I suppose I live a life of inspiration.
I build cedar strip canoes, I guide flyfishing, teach those arts to those who are interested, and I write. It isn’t something for everybody by any means. As a matter of fact, there are few people that I have ever met that have had the will to follow out a dream like mine. But in a world of corporations, a government concerned with only themselves, and new movements that are more confused than anything else, I hope this tale will inspire others.
“Go and do.” “Do less with more.” “Be the change that you wish to see in the world.” “Nothing can bring you peace but yourself.” These phrases haunted me. I sat in the spare bedroom of my apartment in Mobile, rolling them over and over. I sat in front of my lap top and my fly-tying vice, slumped over my desk, sipping a beer. I listlessly looked out the window while The Black Keys played in the back ground. It was around 3 in the afternoon that Thursday in June, and I was off work for the weekend. After four years of college and working my way through it, I realized something: I was miserable. I spent my spare time doing nothing that I truly wanted to do. I’d had a chance to guide out in Montana that spring, but I let it slip through my fingers. I had sold my kayak to buy a canoe that I never bought. I had been guiding a few trips here and there in local creeks for people that were headed to the place I wanted to be. My trips were their warm-up, you could say.
I did the occasional seminar on flyfishing and taught fly-tying and casting on the side, but I was stuck. I was still there in Mobile, doing nothing except working and dreaming. I finally leaned back in my chair and took the fly out of the vice. Not a bad pattern really. A white and green Stealth Bomber, size 8. I finished off my beer, stood up, and stretched. I would be damned if I was going to spend another afternoon in that apartment. So I grabbed my fly rod and headed for the truck. I rode down to Three Mile Creek. It was a creek that inspired me. It ran right through the heart of Mobile and refused to die. It abounded with life and, no matter what it seemed the city did to the creek, it kept on living.
The banks of the creek were cut away, making it looked much like a river running through the prairie. A trout stream really. But there were no trout here, just largemouth bass and a menagerie of bream and other sunfish. I made a steeple cast and allowed the fly to land a couple of inches from the bank to start its drift. As the fly drifted down stream, so did my thoughts. I had been in the same relationship for years and it, like me, was going nowhere. I threw a mend into the line as the fly passed a point. The mend helped the fly to maintain its distance from the bank. As it passed the point a bream came up and hit the fly, I set the hook and missed the fish. I roll cast the line back and started the drift over again this time a little farther up stream.
Another miss, just like my current situation, a series of missed opportunities and denied dreams. My girlfriend even told me that all I did was let each dream I had pass me by. Even there, if I wasn’t careful, I would lose my best friend due to that very relationship. We had started out as friends, dated, moved in together, and as result of me not being me, the fire had died. And now we were just roommates in a “relationship”, and both of us missed our friend.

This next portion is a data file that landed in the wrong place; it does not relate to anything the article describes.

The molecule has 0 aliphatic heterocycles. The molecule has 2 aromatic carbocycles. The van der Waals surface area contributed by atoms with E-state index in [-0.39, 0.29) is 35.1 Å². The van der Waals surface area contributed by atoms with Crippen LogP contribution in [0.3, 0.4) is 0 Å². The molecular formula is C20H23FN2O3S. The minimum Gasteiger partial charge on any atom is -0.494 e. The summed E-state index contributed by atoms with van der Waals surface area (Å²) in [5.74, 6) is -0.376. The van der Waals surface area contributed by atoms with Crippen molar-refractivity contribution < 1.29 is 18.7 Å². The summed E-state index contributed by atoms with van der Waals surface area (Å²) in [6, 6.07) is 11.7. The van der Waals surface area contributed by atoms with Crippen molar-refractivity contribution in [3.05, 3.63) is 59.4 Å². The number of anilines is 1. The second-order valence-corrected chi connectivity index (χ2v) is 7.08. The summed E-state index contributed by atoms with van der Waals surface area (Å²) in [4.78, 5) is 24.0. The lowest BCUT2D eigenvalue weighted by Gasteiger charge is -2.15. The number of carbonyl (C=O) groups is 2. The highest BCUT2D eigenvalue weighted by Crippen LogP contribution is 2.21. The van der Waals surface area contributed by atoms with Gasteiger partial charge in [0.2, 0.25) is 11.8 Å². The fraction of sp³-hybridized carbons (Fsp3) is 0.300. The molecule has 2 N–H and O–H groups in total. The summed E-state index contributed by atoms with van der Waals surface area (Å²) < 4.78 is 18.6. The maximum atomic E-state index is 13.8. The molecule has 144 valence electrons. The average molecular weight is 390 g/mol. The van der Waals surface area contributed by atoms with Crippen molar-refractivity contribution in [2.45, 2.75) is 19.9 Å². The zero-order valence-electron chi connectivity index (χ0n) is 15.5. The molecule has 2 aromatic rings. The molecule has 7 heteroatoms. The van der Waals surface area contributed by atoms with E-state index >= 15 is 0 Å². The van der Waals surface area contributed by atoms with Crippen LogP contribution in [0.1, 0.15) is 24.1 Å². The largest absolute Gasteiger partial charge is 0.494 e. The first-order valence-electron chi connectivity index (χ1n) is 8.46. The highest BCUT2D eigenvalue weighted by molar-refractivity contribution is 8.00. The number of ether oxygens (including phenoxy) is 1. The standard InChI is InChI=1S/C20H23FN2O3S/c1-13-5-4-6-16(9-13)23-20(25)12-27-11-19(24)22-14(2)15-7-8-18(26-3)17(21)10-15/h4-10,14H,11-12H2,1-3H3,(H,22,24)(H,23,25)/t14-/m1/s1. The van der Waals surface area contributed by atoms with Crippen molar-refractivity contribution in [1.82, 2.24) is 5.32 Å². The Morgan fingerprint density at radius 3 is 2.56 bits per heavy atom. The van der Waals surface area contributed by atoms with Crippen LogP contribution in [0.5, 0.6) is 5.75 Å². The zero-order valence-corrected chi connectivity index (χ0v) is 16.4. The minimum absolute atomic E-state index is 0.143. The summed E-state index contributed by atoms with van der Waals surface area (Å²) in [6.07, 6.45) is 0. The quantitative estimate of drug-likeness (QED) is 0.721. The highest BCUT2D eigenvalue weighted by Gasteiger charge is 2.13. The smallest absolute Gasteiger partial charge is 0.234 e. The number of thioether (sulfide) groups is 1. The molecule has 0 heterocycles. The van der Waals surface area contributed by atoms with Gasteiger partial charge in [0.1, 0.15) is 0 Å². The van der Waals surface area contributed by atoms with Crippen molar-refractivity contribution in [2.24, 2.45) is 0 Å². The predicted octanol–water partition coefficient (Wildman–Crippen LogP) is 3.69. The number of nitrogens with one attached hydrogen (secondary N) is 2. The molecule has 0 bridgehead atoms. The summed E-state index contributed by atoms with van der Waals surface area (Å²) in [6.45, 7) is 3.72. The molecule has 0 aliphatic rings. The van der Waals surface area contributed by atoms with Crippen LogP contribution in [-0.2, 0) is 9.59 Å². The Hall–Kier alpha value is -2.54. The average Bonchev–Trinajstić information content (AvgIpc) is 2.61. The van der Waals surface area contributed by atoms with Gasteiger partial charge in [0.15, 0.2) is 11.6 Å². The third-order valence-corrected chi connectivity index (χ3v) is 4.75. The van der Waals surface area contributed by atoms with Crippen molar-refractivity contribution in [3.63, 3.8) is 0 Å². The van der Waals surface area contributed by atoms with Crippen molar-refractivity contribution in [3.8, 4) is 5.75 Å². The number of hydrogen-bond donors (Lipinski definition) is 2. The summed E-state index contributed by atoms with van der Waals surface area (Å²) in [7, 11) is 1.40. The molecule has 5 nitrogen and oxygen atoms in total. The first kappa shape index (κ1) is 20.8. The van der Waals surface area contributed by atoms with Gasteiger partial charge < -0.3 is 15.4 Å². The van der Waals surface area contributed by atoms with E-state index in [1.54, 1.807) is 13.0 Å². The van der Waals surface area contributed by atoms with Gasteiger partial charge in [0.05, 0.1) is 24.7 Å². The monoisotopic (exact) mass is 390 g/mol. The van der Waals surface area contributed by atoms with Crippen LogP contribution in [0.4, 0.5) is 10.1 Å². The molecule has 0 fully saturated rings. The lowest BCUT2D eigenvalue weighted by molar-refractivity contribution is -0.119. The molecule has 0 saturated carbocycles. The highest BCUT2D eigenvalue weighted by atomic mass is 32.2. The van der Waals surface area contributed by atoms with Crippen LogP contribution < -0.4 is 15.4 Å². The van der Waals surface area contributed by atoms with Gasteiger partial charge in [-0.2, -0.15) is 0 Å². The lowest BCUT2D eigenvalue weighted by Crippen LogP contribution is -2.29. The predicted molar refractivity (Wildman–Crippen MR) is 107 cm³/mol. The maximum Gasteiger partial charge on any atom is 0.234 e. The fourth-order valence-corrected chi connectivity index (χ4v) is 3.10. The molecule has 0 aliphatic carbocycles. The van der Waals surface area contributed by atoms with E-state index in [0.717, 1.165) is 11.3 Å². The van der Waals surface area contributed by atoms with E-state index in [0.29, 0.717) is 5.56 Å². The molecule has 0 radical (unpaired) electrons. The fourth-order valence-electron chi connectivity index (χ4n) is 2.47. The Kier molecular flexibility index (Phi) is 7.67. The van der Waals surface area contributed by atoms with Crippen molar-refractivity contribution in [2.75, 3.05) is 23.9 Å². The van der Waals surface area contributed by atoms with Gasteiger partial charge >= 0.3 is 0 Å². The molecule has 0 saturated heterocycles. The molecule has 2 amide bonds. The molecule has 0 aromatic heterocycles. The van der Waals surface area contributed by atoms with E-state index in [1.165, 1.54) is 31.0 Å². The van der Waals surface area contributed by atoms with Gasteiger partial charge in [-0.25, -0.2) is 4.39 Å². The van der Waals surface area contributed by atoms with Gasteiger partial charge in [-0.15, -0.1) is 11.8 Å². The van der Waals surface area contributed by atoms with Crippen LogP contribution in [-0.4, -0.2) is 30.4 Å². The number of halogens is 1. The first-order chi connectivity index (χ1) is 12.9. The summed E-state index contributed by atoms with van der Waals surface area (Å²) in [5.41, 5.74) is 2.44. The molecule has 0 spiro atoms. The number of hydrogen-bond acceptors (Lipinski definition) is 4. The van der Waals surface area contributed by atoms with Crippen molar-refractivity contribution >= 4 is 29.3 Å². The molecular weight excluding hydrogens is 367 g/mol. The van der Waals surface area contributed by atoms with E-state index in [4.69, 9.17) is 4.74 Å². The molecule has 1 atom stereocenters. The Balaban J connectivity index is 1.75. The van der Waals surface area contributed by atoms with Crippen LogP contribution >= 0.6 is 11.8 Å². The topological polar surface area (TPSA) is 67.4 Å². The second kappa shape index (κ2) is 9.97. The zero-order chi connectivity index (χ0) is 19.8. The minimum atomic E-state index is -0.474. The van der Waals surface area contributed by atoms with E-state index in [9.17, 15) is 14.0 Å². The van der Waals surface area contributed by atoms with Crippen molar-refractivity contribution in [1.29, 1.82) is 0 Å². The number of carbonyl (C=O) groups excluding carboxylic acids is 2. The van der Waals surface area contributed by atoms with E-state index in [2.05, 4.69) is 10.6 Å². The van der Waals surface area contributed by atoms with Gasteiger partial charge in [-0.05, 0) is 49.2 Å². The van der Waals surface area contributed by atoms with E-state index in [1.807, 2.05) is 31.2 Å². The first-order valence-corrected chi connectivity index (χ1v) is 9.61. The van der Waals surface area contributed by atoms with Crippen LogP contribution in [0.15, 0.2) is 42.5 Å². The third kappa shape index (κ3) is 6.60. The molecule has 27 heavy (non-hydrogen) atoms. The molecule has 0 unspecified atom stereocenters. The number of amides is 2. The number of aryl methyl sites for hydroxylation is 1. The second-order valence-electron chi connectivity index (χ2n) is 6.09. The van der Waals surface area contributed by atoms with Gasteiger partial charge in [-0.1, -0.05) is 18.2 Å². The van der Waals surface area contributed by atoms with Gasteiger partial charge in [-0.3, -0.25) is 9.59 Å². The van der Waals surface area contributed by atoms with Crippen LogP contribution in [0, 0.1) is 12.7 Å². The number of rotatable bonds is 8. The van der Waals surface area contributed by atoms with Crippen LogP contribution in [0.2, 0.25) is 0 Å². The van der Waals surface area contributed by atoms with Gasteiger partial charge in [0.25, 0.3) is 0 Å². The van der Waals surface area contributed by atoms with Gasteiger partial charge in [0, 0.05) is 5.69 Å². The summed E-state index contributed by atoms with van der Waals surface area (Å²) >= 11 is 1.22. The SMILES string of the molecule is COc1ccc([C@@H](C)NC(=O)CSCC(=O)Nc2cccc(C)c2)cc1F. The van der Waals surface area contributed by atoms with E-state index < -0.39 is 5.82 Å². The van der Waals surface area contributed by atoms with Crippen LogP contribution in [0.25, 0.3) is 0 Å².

Another cast, this time over a pool of slack water. As my mind began to drift again, I slowly made short strips on the line, making the fly dive. I knew that soon the lease would be up, and with that, I knew it was time for me to leave. I knew that if I didn’t stop lying to myself I would be stuck in that city and every dream I dreamed would die. I resolved right then and there to stop denying myself of what it was that I wanted to do, and to start being me.
My attention returned to the fly, and suddenly, as the fly floated back to the surface and I made ready to cast, the water around the fly erupted! My line shot off across the creek as the fish ran for deeper water. I pulled against the fish, forcing it to turn, and it went airborne. A nice healthy bass, about two pounds. After a few moments of struggle, I brought it to hand and released it. I then knew I would be me. I was going to stop trying to run a race I didn’t want to be a part of.
Finally, I made it down to the manmade waterfall that controlled the waters of the creek in the spring. Beside one of the runs was a pool banked by tall grass. I waded closer and watched rise after rise as bass came up slurping down grass hoppers. I finally got close enough, made my cast, and it landed in the run and shot away from the feeding fish. I lifted the rod and made another cast, and this time, I had thrown a reach into that cast and gained a better position. Soon the belly of the fly line was pulled downstream. As soon as the fly began its drift, it was inhaled by a bass leaping out of the water. It shot downstream, and I knew if I wasn’t careful, this fish would break off. (I was only using a six pound tippet and had not retied all day.) Finally, after a few more leaps in the fading sun, I brought her to hand. She was about 19 to 20 inches in length, and she was beautiful and beautifully timed.
I walked back to my truck down the bank of the creek. I felt better than I had in years. It was to be my last night in Mobile. My girlfriend and I sat down and finally voiced our thoughts to each other. We lost a relationship but regained our friendship. The next morning when I left, it was a day I never expected. A day that I lived just for me. A day that would change the rest of my life. The day I gave in to my inspirations. It was the day I became the bass that rose to a dry fly.
As I drove back up Hwy. 43, I could almost hear Andre Gide whisper in my ear, “It is now, and in this world, that we must live.”